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The Gospel-Feast of Christ the King, Year B (John 18:33-37)
The liturgical year always ends with the celebration of the Feast of Christ the King. The gospel reading for Year B is from John’s gospel where the notion of God’s kingdom or reign or empire features only twice in contrast with its frequent appearance in the other gospels, especially Matthew. For readers in a Western society where democratic rule is valued and promoted, the whole notion of kingship or monarchy poses some difficulty. We need to put the exchange between Jesus and Pilate into the political context of Roman occupied Judaea of the first century.
Rome was the dominant global force at that time. It had the economic and military strength to maintain its power over the whole Mediterranean world. When Jesus tells Pilate that his kingdom is not of this world, he is not pitting planet Earth or the cosmos over against a purely spiritual world. He is referring rather to the world and values of the Roman Empire and the destructive values that are sometimes espoused by his followers. Jesus’ way of being in the world stands in stark contrast with the expansionist and frequently destructive ways of Roman rule.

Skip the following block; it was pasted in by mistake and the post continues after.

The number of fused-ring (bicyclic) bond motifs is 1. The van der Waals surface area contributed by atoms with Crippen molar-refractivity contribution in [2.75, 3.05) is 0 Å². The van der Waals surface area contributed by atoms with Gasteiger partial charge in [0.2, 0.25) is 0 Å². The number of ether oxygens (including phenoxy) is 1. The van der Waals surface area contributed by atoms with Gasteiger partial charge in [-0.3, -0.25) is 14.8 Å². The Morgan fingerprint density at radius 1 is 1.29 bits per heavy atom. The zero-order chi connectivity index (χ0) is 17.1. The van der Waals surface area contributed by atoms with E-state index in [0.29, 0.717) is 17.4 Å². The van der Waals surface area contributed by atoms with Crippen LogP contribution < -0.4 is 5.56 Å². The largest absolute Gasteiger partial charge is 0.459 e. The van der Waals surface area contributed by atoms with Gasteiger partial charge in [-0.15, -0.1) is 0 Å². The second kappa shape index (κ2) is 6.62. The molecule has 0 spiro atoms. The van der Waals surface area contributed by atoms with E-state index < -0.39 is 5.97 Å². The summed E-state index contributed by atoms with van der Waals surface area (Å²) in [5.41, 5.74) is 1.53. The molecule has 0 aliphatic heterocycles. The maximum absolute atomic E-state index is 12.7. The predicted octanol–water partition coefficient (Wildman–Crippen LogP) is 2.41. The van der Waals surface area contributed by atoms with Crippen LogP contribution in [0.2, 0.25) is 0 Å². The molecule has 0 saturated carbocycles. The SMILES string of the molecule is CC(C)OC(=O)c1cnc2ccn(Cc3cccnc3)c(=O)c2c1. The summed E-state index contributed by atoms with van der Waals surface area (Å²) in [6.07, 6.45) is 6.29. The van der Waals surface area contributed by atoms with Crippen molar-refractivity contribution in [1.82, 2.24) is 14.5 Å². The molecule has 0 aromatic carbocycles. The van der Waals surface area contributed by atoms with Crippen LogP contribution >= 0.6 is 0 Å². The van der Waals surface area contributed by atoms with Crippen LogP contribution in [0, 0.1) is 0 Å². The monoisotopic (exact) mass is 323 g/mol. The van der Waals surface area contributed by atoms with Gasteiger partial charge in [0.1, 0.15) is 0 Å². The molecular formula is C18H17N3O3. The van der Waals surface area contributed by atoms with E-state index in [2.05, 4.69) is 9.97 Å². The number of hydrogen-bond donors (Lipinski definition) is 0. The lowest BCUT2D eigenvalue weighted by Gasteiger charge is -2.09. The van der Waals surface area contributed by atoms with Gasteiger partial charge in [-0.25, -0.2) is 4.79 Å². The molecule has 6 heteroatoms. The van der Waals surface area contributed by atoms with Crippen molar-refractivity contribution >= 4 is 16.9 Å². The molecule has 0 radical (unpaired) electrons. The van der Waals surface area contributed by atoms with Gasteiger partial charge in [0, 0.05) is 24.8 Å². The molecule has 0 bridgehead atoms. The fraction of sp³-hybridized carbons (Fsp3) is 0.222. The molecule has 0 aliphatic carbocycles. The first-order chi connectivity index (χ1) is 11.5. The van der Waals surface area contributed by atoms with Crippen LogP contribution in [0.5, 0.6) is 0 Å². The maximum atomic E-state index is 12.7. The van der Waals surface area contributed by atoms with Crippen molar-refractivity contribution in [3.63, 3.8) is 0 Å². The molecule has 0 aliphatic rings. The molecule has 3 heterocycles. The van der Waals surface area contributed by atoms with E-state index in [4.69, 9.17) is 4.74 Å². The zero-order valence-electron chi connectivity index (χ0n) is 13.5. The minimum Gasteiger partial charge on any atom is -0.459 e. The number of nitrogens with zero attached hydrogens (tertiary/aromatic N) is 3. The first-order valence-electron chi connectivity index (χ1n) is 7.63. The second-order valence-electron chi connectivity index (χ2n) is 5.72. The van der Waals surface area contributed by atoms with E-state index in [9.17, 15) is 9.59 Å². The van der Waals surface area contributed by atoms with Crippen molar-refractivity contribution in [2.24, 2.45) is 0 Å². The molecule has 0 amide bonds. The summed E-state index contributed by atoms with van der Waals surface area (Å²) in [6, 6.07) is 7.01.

The term “world” is used in two different senses in John’s gospel, both literally and metaphorically. On the one hand, it is the world that came into being through the Word (1:10), the beautiful cosmos or world that “God so loved” (3:16). On the other hand, it is a “world” that rejected the light (1:10-11), a sinful world in need of the saving power of God (3:17).
Jesus, as king, does not claim the sort of over-bearing political, military or economic power that Pilate exercises on behalf of the Roman emperor. His authority has nothing to do with power over or domination of others. It is grounded in truth (1:17) or, in other words, in the revelation of God. Jesus is “the way, the truth and the life” (14:6) and his mission is to testify to the truth. The path to freedom and life lies in acceptance of the truth (8:32): “If you continue in my word, you are truly my disciples; and you will know the truth, and the truth will make you free.”
To celebrate this feast, then, is to move in the direction of peaceful solutions to the conflicts in our world and away from the paths of violence and domination. It is to seek the truth in dialogue and to respond to the plight of those who suffer the pain of hunger, of persecution and of loss. It is to rule as God rules and not as Rome ruled. It is to look again at how we inhabit our world and to change our ways for the sake of truth and life, the present and future life of our beleaguered planet.
Sr Veronica Lawson RSM